Splenda, Sweet and Low, Equal and Sugar
Shaindle shares some of the lessons she has found while learning to love the hoarders in her life.
Shaindle Schmuckler spreads her energy and humor as a regular contributor to the Atlanta Jewish Times.
Many years ago, I used to collect owls. Even today, I could not say why. I don’t even like owls. What I can tell you is, one sunny day in Tampa, Fla., where we lived for 10-plus years, I abruptly made a formal and very loud announcement: No more owls. For G-d’s sake, I was receiving owls upon owls for every occasion. I am not exaggerating.
Here are a few examples: birthday; Chanukah; invited to Shaindle and Gene’s home…she has an owl collection, easy gift, bring another owl to add to her vast collection. It got to the point where I seriously considered a primal scream. I always was a polite receiver of these farkakteh (miserable) owls; however, I could feel the scream building.
I am not a hoarder, or, generally speaking, not a collector. Truth be told, I am only interested in collecting and distributing hugs. Hokey? I don’t think so. I am your basic “get rid of stuff” type of person. I can only tolerate so much stuff. I am an organizer. Not an obsessive-compulsive organizer, just a plain ol’ organizer. When I hit my limit, it’s off to the dumpster or Goodwill I go.
I have, however, been blessed with knowing a few hoarders in my lifetime. My husband for one. It took a great deal of inner strength on my part to keep his collections, from stamps, trucks, cameras, photography equipment, and books to name a few, all under control.
Let’s talk a little about the other wonderful hoarders I have known and loved. Let us all send smiles to, not surprisingly, Gene’s mom, his sister, two of my aunts and all those dear people who practiced the “fa’later bags” theory.
Given there are different strokes for different folks, I will now attempt to list some of the hoarder specials, and where they can be found: ketchup packets; the not so popular mustard packets; and the very popular mayonnaise packets; strawberry jelly packets; and the not quite as popular grape jelly packets; and the very sought after pink Sweet’n Low packets; the sky-blue Equal packets; the lovely yellow Splenda packets; and let us not forget the white true sugar packets. These sought-after packets can be found in virtually any and all restaurants. Napkins, as well as salt and pepper dispensers, are some hoarder’s favorites. I would be remiss in not mentioning newspapers (ancient, old, and new) and brown paper bags of all sizes and shapes.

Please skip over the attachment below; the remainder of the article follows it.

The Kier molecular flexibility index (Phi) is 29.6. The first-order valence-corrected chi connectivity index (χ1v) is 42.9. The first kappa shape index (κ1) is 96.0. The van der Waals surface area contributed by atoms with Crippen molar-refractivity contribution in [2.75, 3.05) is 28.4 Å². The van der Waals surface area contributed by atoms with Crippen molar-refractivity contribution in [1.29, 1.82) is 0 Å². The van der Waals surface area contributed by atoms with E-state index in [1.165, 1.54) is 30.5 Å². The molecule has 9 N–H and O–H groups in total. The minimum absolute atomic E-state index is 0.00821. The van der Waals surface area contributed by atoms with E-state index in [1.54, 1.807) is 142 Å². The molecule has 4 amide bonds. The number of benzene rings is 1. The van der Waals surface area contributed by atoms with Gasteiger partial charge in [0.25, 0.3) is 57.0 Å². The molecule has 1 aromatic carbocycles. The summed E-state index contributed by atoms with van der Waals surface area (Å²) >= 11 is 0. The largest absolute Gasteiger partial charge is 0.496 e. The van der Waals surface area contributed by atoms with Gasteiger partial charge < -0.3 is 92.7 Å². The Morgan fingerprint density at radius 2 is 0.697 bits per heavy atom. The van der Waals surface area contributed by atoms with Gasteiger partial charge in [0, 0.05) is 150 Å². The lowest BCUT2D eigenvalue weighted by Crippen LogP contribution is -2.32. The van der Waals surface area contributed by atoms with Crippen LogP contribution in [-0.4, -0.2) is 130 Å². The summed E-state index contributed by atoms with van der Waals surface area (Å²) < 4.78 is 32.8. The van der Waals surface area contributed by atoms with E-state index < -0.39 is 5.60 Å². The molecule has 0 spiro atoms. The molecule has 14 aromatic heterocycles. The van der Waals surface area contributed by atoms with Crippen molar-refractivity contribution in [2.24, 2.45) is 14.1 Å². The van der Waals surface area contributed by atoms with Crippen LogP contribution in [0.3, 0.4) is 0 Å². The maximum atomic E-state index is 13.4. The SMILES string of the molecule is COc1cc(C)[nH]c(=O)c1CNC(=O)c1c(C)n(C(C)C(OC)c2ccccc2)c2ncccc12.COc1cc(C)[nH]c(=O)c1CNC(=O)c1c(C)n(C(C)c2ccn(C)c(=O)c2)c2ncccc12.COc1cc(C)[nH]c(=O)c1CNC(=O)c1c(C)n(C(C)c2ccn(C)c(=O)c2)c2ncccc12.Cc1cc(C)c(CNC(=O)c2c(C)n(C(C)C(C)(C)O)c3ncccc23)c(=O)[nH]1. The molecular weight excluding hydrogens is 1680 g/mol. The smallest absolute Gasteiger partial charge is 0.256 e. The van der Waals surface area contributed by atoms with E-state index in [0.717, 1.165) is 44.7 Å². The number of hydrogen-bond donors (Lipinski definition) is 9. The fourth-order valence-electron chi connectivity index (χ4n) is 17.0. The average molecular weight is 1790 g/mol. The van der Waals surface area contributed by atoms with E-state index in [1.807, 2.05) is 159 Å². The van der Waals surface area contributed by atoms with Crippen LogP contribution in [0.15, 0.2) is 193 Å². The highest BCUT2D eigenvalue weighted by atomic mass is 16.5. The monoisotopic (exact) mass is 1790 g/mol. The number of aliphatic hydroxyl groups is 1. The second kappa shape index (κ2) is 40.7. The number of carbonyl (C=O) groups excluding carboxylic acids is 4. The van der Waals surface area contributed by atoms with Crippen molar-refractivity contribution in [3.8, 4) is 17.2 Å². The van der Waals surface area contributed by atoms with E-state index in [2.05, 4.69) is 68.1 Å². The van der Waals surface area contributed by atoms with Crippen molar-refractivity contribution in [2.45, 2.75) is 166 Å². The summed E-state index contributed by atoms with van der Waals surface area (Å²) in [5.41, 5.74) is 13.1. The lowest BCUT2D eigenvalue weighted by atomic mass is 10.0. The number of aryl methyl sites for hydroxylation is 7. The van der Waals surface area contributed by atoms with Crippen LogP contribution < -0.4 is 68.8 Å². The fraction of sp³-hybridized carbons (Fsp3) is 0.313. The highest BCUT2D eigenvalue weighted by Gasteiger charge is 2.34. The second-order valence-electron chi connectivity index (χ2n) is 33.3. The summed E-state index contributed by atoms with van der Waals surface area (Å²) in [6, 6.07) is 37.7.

I must make mention of kitchen towels, sheets, pillowcases, and bath towels. Some of these towels were worn to the point of being paper thin, and older than time itself. Obviously, the towels were hoarding many fond memories.
Should you be seated at a restaurant without these items of interest on your table, don’t yell at your waitstaff. You may be the lucky patron seated directly after one of these patrons with a hoarder personality who has left the building with his/her haul.
Fa’later bags: I do believe this term was conceived by the New Americans vacationing in the Catskill summer resorts. These bags, or pocketbooks, were carefully and not so surreptitiously filled with leftovers and as many rolls as both right and left hands could gather. Later, when hunger would strike, or there was just a need for something to fill their tummies, they could create for themselves a late afternoon snack or warm rolls for their morning snack before breakfast, which they enjoyed in their bungalows or hotel rooms.
Some background as to how I obtained this firsthand experience of the fa’later bags. Gene, that would be my hubby, and I worked in the same children’s summer camp. It was an expansive property in Hopewell Junction, N.Y., up in the New York mountains. The camp included a large facility, including bungalows and a hotel for adults and their families, many of whom vacationed at the camp for portions of the summer.
Camp Kinder Ring was also a very popular resort for many working-class families who planned a long vacation for Labor Day weekend. After the children’s summer camp experience ended, and the buses carried the campers and staff back to the reality of school and their parents’ rules, and camp was closed for the winter, Gene and I worked as waitstaff for these Labor Day vacationers. This is where we expanded our vocabulary to include words like “fa’later bags,” and where I developed a new respect for: “Girlie, the soup is cold and too salty; go fix it,” and for waitstaff in general.
You must be wondering how and when did I unearth the reality that we had so many hoarders in our families. Well, to begin with, I had a front row seat to my husband’s mishigas. I am, fortunately, the polar opposite of my handsome, funny, athletic, smart-as-a-whip husband, and so I was able to keep our lives in check. I unearthed my beloved aunt’s and mothers-in-law’s obsessions after their deaths, when I was part of the teams who were tasked with gathering and sorting what stays and what goes.
And there you have it!